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Five Best Memories from 100: A personal reflection (2017)
Shakib Al Hasan: The Ghost Who Walks (2016)
An elegy to the loss (2015)
Scabbards and seax: beating India at their own game (2015)
Elephant in the room (2014)

 
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Zeeshan Mahmud analyzes why Shakib Al Hasan is already a legend: "Among the accolades and attention are Mashrafe, Shabbir Rahman, Mahmudullah, a rehabilitated Taskin, and other team mates who chipped in their fair shares. But in my opinion, the ghostly figure who won the match in single-handed manner none other than Shakib Al Hasan."

Shakib Al Hasan: The Ghost Who Walks

Published: 11th October, 2016


Discuss

Past couple of days have been absolute whirlwind! It is hard to let the fact sink that Bangladesh just defeated a team that boasted a gargantuan 444. That too after clawing back after an innocuous total of 239. Sure, purists will point out it was a different England team. The fact is England is a brand. They are the pioneers, and they have been in red hot form.

Among the accolades and attention are Mashrafe, Shabbir Rahman, Mahmudullah, a rehabilitated Taskin, and other team mates who chipped in their fair shares. But in my opinion, the ghostly figure who won the match in single-handed manner none other than Shakib Al Hasan.

Shakib by nature is an aloof person. I don't know him, but judging interviews, he is the sort of alpha male who likes to keep a low key profile. He lets his batting do the talking. And bowling. And even in not-so-rarer days: both.

Once he came into limelight for being no.1 all-rounder in all three format of the game. A rarity beyond Bradman's reach. Or even beyond the dreams of a wildest all-rounder. Even more recently he enjoyed the distinction for being the highest wicket-taker of a country in all three formats. When records break, they break quickly. 


Shakib Al Hasan: when he comes to crease to bowl is when it lights the synaptic burst in my brain.

Sporting a decent, symmetrical, military haircut, when he comes to crease to bowl is when it lights the synaptic burst in my brain. For you know - I know- when he bowls anything is possible and a wicket can fall at any time. His craft is nuanced, highly evolved and it is the shavings of a millimeter in his spell that makes the difference between a batsman's life and death.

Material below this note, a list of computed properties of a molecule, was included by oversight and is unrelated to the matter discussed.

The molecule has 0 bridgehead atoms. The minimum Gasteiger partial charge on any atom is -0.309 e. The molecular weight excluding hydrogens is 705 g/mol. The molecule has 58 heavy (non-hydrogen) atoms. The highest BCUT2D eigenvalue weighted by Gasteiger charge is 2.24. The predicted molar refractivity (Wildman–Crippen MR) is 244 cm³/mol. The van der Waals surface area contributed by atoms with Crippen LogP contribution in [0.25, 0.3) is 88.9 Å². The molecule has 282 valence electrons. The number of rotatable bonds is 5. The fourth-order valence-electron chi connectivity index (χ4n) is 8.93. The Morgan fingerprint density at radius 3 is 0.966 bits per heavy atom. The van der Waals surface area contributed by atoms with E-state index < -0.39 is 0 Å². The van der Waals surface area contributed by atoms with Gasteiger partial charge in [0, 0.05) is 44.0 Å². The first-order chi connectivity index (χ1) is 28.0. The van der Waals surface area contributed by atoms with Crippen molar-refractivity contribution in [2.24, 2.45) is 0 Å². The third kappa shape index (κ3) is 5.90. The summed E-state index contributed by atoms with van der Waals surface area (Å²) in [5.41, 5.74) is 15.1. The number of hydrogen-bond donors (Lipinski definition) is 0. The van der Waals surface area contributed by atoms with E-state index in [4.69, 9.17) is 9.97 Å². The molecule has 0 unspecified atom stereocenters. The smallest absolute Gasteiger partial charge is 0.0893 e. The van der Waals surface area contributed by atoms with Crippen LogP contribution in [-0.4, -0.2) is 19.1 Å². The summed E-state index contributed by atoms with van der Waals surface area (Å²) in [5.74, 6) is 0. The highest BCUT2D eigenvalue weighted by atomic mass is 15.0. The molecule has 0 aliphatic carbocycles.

Recently a renowned literary figure passed away in my country. I went to a gathering that commemorated his memories, and it triggered in me the rather horrendous idea: what would happen if Shakib were to retire tomorrow? How will the world celebrate?

I was at Macy's to pay our bill with mom and as I was still basking from the win, I flirted with the idea. What would happen if Shakib were to suddenly retire? I asked Mom. Can you imagine how depressed and shocked the whole nation would be? Mom riposted, and quickly, that he has lot of fuel in him. But - I protested- it's cricket. Longevity is limited. Yes, I envision him fine-tuning his craft like Herath and playing till his lungs fall out, but for a brief second I composed a Facebook status in my mind:

"A monk lived in a hut. Once a thief broke in and stole all his belongings and all his clothes. Then the monk saliently remarked: 'If I could give you the moon, I would do so!' See, Shakib has stolen our hearts. No amount of penmanship or panegyric will evoke the legacy he will leave behind one day. Until that day, we just have to soak up the brilliant moments."

For it was only Shakib who would pile on the pressure after Mashrafe made the initial breakthrough. As the fall of wickets show: 1-12. 2-14, in a span of two runs he turned the tide. That was his only wicket. It was a superb ball to dismiss Duckett bowled for duck. As an aside, Duckett also holds a key record of scoring a double-hundred in a fifty-over match. His epic innings was blasted this year as well!

That was the defining moment of the recent match. It was the most subtle but insidious wicket of all. It was his singular strike. He wasn't the most economical or the run-getter in that match, but in my book, that crucial moment made all the difference between current result or a portal to an alternate universe where England won.

And- true to his nature, his work has been behind the shadows, subtle, electric and the same man who would take another running catch to dismiss Moeen could be the very man to take note in Chittagong from the spyglass of England lookout.

 

About the author(s): Having graced the forum behind the dramatis personae of Gopal Bhar, Zeeshan now chiefly lurks here for nearby free iftar locations ie when not contemplating about Gödel, Escher and Bach or other meta-mathematical themes. He is also the author of "Collected Writings on Cricket".

 

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